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Q. Who is Mr. Smarty Plants?

A: There are those who suspect Wildflower Center volunteers are the culpable and capable culprits. Yet, others think staff members play some, albeit small, role. You can torture us with your plant questions, but we will never reveal the Green Guru's secret identity.

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Ask Mr. Smarty Plants is a free service provided by the staff and volunteers at the Lady Bird Johnson Wildflower Center.

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Please forgive us, but Mr. Smarty Plants has been overwhelmed by a flood of mail and must take a break for awhile to catch up. We hope to be accepting new questions again soon. Thank you!

Need help with plant identification, visit the plant identification page.

 
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Tuesday - May 04, 2010

From: Ovilla, TX
Region: Select Region
Topic: Plant Identification
Title: Identification of tree in Ovilla TX area
Answered by: Barbara Medford

QUESTION:

Can you identify a tall,(wild?) tree covered with fragrant, pink/lavender blooms? Have seen several in the Ovilla area this spring.

ANSWER:

You will need to first look at the areas where the trees are blooming, and see if they are in Sun (6 or more hours of sun a day), Part Shade (2 to 6 hours of sun daily) or Shade (less than 2 hours of sun).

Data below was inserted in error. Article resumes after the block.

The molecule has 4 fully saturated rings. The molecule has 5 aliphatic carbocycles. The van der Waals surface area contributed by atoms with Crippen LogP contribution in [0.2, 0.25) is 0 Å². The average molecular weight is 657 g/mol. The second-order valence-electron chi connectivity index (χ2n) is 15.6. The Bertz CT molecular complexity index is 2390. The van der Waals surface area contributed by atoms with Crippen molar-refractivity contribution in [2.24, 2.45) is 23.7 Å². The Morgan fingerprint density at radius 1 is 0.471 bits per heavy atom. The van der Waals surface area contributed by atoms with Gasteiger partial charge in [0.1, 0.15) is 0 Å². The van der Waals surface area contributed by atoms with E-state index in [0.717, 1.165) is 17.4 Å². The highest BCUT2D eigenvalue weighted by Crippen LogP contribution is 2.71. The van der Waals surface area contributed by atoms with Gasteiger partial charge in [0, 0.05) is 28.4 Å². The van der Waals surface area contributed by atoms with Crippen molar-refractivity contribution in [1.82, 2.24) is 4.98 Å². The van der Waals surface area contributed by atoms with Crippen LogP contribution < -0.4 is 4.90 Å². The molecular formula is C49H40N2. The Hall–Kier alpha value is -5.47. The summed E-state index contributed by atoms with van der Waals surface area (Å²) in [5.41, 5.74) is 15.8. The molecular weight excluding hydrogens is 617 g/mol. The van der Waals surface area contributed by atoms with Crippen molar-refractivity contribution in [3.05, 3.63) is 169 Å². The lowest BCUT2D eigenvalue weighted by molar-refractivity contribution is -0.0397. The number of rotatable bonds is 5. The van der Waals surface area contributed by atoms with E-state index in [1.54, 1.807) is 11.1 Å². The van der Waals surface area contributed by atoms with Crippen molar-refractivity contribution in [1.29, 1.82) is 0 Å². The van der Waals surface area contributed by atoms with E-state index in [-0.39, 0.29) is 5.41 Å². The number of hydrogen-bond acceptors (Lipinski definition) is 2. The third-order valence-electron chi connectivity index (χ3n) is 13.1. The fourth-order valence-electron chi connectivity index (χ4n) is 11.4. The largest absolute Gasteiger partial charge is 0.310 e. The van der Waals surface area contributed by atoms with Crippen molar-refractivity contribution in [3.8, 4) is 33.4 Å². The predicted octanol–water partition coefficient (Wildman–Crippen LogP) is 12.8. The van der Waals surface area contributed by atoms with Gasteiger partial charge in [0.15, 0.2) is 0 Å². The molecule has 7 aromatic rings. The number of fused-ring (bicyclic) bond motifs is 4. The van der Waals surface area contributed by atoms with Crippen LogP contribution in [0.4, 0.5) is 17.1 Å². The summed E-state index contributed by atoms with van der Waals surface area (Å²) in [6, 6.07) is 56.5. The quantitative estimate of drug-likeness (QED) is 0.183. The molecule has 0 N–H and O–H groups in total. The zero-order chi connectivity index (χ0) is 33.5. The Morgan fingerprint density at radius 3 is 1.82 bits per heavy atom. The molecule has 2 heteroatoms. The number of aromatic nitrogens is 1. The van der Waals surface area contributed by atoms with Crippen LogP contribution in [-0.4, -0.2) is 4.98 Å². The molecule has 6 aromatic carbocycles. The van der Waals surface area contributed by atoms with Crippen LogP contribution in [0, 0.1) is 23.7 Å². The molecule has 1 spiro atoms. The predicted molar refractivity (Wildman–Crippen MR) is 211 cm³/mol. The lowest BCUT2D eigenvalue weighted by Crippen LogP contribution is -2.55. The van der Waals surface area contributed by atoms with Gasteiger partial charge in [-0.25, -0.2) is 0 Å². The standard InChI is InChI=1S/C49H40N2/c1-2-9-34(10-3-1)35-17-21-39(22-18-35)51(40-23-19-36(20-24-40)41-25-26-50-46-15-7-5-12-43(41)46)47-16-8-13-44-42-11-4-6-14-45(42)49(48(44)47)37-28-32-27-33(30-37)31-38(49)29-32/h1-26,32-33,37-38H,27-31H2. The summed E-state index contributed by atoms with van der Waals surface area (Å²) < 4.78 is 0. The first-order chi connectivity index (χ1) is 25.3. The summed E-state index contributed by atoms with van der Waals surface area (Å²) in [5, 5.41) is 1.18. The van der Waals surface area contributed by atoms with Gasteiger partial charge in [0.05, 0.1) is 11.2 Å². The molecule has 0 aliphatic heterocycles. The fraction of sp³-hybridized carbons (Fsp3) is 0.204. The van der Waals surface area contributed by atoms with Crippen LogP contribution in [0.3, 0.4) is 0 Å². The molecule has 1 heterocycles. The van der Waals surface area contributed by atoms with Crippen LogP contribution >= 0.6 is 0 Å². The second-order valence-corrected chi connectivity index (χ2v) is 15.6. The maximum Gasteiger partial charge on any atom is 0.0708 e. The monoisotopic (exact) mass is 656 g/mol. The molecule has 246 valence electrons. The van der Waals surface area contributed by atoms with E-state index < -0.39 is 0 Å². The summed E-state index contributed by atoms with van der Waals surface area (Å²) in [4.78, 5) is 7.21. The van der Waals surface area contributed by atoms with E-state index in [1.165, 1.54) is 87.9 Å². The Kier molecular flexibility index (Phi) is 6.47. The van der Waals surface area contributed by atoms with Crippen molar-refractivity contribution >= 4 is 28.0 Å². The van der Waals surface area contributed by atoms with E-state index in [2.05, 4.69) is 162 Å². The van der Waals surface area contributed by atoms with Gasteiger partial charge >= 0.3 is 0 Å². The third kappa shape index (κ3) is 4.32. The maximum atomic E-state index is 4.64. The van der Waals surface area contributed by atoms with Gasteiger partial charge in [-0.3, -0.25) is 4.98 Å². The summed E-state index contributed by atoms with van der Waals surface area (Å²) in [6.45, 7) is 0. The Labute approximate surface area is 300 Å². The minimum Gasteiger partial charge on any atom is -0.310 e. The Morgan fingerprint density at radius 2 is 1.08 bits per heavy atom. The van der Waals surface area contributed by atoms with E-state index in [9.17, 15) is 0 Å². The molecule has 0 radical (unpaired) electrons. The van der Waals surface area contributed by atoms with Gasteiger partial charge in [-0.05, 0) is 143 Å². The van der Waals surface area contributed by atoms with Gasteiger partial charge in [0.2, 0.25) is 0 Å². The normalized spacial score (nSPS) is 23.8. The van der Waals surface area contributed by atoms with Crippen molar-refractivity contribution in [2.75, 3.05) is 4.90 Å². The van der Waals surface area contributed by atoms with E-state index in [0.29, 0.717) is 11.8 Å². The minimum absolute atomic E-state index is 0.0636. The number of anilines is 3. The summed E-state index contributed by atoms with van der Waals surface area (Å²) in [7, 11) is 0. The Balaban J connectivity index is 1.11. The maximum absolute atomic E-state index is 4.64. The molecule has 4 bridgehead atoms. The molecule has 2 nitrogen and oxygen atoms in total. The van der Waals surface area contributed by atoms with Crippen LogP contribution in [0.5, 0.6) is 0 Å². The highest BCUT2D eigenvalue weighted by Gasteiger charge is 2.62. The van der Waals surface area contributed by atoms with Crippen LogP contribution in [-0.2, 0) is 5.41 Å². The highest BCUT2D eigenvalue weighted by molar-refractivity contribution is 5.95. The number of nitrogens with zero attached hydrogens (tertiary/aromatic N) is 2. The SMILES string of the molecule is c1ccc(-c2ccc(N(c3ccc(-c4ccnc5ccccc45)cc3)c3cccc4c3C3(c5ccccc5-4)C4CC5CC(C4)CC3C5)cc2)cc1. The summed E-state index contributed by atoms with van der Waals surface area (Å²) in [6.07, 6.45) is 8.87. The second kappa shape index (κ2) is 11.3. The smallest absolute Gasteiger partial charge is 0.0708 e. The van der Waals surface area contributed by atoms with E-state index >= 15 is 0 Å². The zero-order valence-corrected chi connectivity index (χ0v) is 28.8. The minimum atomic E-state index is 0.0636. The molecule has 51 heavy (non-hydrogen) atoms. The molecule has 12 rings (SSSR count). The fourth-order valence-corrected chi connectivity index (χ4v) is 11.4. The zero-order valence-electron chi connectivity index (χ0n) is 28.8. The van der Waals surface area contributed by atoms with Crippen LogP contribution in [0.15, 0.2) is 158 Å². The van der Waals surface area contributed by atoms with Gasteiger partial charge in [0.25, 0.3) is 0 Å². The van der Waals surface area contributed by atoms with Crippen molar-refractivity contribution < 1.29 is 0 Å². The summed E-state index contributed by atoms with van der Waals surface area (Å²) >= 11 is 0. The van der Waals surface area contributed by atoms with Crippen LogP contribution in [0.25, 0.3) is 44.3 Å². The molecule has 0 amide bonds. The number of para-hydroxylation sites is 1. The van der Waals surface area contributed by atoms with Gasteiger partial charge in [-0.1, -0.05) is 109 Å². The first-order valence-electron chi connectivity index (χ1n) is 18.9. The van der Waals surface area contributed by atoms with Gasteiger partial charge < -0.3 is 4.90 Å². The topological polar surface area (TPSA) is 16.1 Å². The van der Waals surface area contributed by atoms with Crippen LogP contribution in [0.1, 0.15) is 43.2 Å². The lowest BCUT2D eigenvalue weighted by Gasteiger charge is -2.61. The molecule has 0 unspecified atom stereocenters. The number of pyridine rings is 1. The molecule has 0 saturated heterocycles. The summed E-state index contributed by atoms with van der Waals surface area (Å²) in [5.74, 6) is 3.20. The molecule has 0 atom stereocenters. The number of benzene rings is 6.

Let us introduce you to an exercise called "Combination Search".  Go to our Native Plant Database  and scroll down to the Combination Search window. Select Texas under Select State, Tree under Habit.  Under Light Requirement, check Part Shade or Shade (whichever applies); under Bloom, check May for when blooms appear and both pink and purple under flower color. Click the "Submit combination Search" button and you will get a list of plants from our NPIN data base with images  that match these characteristics. By clicking on the name of each plant, you will pull up its NPIN page that contains descriptions of the plants along with growth requirements as well as more images. You can generate other lists by changing the choice in the categories.

When we tried this out, without specifying the amount of sun available, we got 19 possibilities. It's always possible, especially in an urbanized area, that the trees you are seeing are escaped non-natives that were in gardens but were planted in wild areas by birds or even the wind. If so, they will not be in our Native Plant Database.  If you can get some pictures of the tree, the bark, the blooms and the leaves, you can submit it to our Plant Identification site with as much description of conditions as you can get. Then, we'll take a crack at figuring out what you have been seeing. 

 

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